Constipation and Menstruation
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Constipation and Menstruation

Many women experience changes in their bowel habits during the menstrual cycle, with constipation being a common concern. This blog explores the relationship between constipation and menstruation, shedding light on why it occurs and providing tips for managing this uncomfortable symptom.

Why Does Constipation Occur During Menstruation?

  • Hormonal Fluctuations: The primary reason for constipation during the menstrual cycle is hormonal fluctuations. The hormones progesterone and estrogen play significant roles in regulating the menstrual cycle, and their levels fluctuate throughout. Progesterone, which rises after ovulation and falls just before menstruation, can cause the muscles in the intestines to relax, leading to slower movement of food waste through the digestive tract.
  • Physical Discomfort and Reduced Activity: Menstrual discomfort such as cramping and bloating can lead women to be less physically active. Reduced activity can further exacerbate constipation, as exercise helps stimulate intestinal activity.
  • Dietary Changes: Some women experience cravings for specific types of food before and during their periods, often leaning towards high-fat and high-sugar foods and less towards fiber-rich fruits and vegetables, which can contribute to constipation.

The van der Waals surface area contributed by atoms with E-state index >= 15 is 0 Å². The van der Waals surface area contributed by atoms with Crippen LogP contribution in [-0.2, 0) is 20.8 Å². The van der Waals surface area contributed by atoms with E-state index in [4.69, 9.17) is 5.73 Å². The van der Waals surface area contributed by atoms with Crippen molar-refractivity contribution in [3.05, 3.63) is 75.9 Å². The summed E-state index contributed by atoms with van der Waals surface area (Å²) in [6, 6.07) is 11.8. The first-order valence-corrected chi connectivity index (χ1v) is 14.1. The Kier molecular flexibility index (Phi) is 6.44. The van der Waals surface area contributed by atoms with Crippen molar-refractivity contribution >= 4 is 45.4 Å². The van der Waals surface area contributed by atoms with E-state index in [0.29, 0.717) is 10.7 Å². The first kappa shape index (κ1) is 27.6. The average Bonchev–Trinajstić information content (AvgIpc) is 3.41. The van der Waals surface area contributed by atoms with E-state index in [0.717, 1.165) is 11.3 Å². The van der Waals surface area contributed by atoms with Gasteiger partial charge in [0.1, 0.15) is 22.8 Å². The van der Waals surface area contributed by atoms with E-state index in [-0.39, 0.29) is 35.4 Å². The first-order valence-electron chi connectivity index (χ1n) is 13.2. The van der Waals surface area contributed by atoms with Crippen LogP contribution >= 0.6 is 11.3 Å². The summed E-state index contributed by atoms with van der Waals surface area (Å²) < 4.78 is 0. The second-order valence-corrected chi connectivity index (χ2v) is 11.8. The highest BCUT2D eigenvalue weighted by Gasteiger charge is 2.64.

Managing Constipation During Menstruation

  • Increase Fiber Intake: Eating a diet high in fiber helps to keep the digestive system moving. Foods rich in fiber include fruits, vegetables, legumes, and whole grains. Aim for 25 to 30 grams of fiber per day.
  • Stay Hydrated: Drinking plenty of water is crucial, especially if you're increasing your fiber intake. Water helps fiber work better by adding bulk and softness to the stool, making it easier to pass.
  • Maintain Regular Exercise: Engaging in regular physical activity can help reduce the severity of menstrual symptoms and promote regular bowel movements. Even light activities such as walking or yoga can be beneficial.
  • Consider Over-the-Counter Options: If lifestyle changes aren’t enough to manage constipation, over-the-counter remedies like fiber supplements, stool softeners, or mild laxatives might be helpful. However, it’s best to consult with a healthcare provider before starting any new medication.
  • Monitor Your Diet: Pay attention to how your body responds to certain foods during your menstrual cycle. Reducing intake of constipating foods like dairy, red meat, and sweets, and increasing stomach-soothing foods like ginger, peppermint, and yogurt may help.
  • Manage Stress: Emotional stress can exacerbate gastrointestinal symptoms, including constipation. Techniques such as meditation, deep breathing exercises, and other stress management strategies can be beneficial.

When to See a Doctor

If constipation is severe, persistent, or accompanied by other symptoms like severe abdominal pain, blood in the stool, or sudden changes in bowel habits, it’s important to seek medical advice. These symptoms could indicate a more serious underlying condition.


Constipation during menstruation is a common issue that stems largely from hormonal changes and lifestyle factors. By understanding the causes and implementing some practical management strategies, it's possible to reduce the discomfort associated with constipation during menstruation. Always consider consulting with a healthcare provider for persistent issues or before starting any new treatment.

1.Why Does Constipation Occur During Menstruation?
2.Managing Constipation During Menstruation
3.When to See a Doctor